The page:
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Red Rock fantasylandRed Rock fantasyland

Sedona, ArizonaSedona, Arizona

Sedona, Arizona, is a beautiful and fun destination any time of year, but is arguably at its most appealing from October through December. The sun hangs low in the sky, and its golden light enhances the rich tones of the famous sandstone formations. In October, the cottonwoods glow with yellow leaves. By December, snow may dust the red rocks like powdered sugar on gingerbread. It’s easy to see why photographers and artists love this place.

  • The full moon rises behind Cathedral Rock. Sedona’s famous red-rock formations are the exposed remnants of the unevenly eroded Mogollon Rim. The layers are cross-bedded and windblown—vestiges of ancient, petrified sand dunes that alternate with deposits made during periods when the area was covered by shallow seas. All were later exposed when tectonic forces uplifted the area, allowing erosion to take place. Photo by Michael Wilson via Flickr.
  • Located atop a 500-foot mesa, Sedona Airport is often referred to as the “aircraft carrier of the desert.” Strong winds can create substantial downdrafts at the steep drop-offs at either end of the runway, so anticipate turbulence and be prepared to add power just short of the runway threshold on approach. Photo courtesy Sedona Airport.
  • Mesa Grill is simply one of the best-looking airport restaurants around. Modern, industrial, with a high slanted roof, it has enormous walls of windows that bring the outdoors in, and enough rich, rusty color to add warmth that fits the surroundings, despite the high-tech design. Dogs are welcome while dining on the patio, or dine indoors and still watch the runway action. Watch the sunset reflected in Sedona’s red rocks as you savor quesadillas or seafood fondue and cocktails. Photo by Tim Johnson.
  • In the 1970s, Nevada businessman Abe Miller became enamored with a multi-acre Sedona property studded with ancient sycamore trees near Oak Creek. He eventually convinced its owners to sell, with the stipulation that he always protect the giant sycamores. So began Miller’s quest to build a small Mexican-style art village, constructed entirely by amateur workers. Miller’s architect, Bob McIntyre, didn’t want plumb walls, so measurements were eyeballed without the use of tools. Miller and McIntyre made countless trips to Mexico to photograph and sketch village squares, and study how people interacted within them. The men bought relics, iron grillwork, enormous carved doors, statues, and other artwork for their project. The resulting Tlaquepaque (tell-LACK-a-pack-ee) Arts & Crafts Village, with its shops, fountain, chapel, and restaurants, is one of Sedona’s most-visited spots. The Aztec word “tlaquepaque” means “the best of everything,” though critics call it “lock your pocket” as some prices can be high. But the place is filled with original art of every type and certainly worth browsing even if you’re not buying. Photo courtesy Tlaquepaque.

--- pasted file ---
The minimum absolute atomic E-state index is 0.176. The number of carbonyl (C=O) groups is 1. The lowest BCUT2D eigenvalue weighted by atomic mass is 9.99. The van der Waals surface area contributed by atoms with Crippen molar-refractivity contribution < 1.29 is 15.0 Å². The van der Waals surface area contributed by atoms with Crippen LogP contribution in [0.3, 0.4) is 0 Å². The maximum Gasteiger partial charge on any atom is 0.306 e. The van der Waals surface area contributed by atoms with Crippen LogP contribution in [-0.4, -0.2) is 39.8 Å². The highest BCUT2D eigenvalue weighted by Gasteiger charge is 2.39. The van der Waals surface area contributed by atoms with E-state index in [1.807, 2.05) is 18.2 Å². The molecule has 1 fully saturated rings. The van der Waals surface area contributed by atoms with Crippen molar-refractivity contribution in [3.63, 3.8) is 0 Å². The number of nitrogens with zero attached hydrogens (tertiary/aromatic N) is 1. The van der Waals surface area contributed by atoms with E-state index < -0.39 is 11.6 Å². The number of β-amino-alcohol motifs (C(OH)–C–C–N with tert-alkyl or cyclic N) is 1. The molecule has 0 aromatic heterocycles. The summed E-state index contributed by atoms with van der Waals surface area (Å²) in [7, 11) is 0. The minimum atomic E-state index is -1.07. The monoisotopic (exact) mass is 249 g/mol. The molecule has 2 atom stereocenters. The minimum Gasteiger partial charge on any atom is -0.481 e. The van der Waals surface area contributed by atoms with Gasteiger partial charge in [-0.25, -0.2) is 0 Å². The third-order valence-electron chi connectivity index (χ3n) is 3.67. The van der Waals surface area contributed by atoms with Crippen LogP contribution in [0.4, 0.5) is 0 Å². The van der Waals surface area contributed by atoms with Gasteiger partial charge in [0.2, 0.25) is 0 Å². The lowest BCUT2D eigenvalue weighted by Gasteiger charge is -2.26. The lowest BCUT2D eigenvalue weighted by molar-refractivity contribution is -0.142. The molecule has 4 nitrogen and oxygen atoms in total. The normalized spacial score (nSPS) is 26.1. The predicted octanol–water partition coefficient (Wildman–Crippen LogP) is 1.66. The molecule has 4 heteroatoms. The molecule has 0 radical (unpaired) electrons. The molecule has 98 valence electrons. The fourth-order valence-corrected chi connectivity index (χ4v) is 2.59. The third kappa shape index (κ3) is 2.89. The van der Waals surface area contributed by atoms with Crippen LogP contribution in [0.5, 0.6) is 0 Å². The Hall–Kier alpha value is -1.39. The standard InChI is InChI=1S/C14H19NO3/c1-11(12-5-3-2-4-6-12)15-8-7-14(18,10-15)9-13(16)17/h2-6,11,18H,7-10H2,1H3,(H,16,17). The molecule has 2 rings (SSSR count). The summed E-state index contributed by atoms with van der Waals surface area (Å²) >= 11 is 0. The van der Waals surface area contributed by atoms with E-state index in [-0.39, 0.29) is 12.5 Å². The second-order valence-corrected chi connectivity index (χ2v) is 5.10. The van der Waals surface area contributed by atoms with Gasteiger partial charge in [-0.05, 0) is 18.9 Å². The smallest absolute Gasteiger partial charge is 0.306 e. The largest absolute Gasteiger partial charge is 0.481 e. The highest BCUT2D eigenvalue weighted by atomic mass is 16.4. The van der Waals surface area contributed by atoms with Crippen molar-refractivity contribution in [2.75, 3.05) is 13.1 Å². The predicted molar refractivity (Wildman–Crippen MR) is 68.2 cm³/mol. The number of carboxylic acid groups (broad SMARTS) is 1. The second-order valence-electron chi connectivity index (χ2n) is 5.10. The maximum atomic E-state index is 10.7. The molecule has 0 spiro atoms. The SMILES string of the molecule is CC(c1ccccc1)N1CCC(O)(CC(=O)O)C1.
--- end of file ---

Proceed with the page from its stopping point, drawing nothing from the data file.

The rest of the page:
• Sedona has a vibrant and fun cultural atmosphere that is as intriguing as its landscape is beautiful. Each year in late October, Tlaquepaque hosts Dia de Los Muertos, a traditional Mexican celebration held to remember lost loved ones. Music, food and beautiful altars are on view. Watch fire dancers, enjoy free sugar-skull making, and visit the thematic face painting booth. Photo courtesy Sedona.org.
  • A girl paints on the wall of remembrance during the Dia de Los Muertos celebration at Tlaquepaque. Photo courtesy Tlaquepaque.
  • People of all denominations visit the Chapel of the Holy Cross to offer their prayers, marvel at the building's distinctive architecture, and enjoy its panoramic views. It almost appears that the very rocks parted to embrace the chapel. Photo by Matthew P. Del Buono via Wikipedia.
  • Hiking around Sedona is unmatched. These people have climbed all the way up to Cathedral Rock. Alternatively, you can visit the Red Rock/Secret Mountain Wilderness, where the easy Boynton Canyon Trail features towering red sandstone walls, pines, and a close-up viewpoint of Bear Mountain. It, and other hikes, are accessed off Dry Creek Road. Photo courtesy Megan Conner OH Partners.
  • The Jim Thompson Trail is a popular, easy-access hike. Southeast of town, the easy-to-moderate Cow Pies Trail also offers great red rock views, although it requires a four-wheel-drive, high-clearance vehicle to access the trailhead. Photo courtesy Sedona Chamber of Commerce.
  • Reflections on Oak Creek. Hikes abound here; the easy one-mile round-trip Allen’s Bend Trail follows Oak Creek along red rock walls. Red Rock State Park offers a variety of trails, scenic drives, and spring wildflowers. In warmer months, wet your feet on the lush West Fork Oak Creek Trail. It and Slide Rock State Park are must-do activities. Photo by Larry Lane via Wikipedia.
  • Pink Jeep Tours can take you out on the rocks. The Broken Arrow Tour takes you to several red rock viewpoints, and then down what seems to be an impossible rock face. Behind the Jeep, notice the two different colors of Sedona’s rock formations. The bottom, deeply red-hued layer is called Schnebly Hill Sandstone, formed when ancient rivers deposited iron oxide from distant mountains. The cream-colored Coconino Formation comes from wind-blown sand that created dunes similar to those found in the Sahara Desert. This layer accumulated after the final retreat of the sea, 265 million years ago. Photo courtesy Pink Jeep Tours.
  • Your bike rental shop will be happy to point out mountain biking trails suited to your abilities and interests. Photo courtesy Megan Conner OH Partners.
  • The highly-ranked Lodge at Sedona is a half-mile north of the runway and less than a two-mile drive from the airport. Nestled among pines, the facility offers romance and tranquility on its three-acre property. A waterfall garden, pond with fountain, horseshoe pit, and even a labyrinth beckon you outdoors to meditate upon the red rock vistas. Photo courtesy Lodge at Sedona.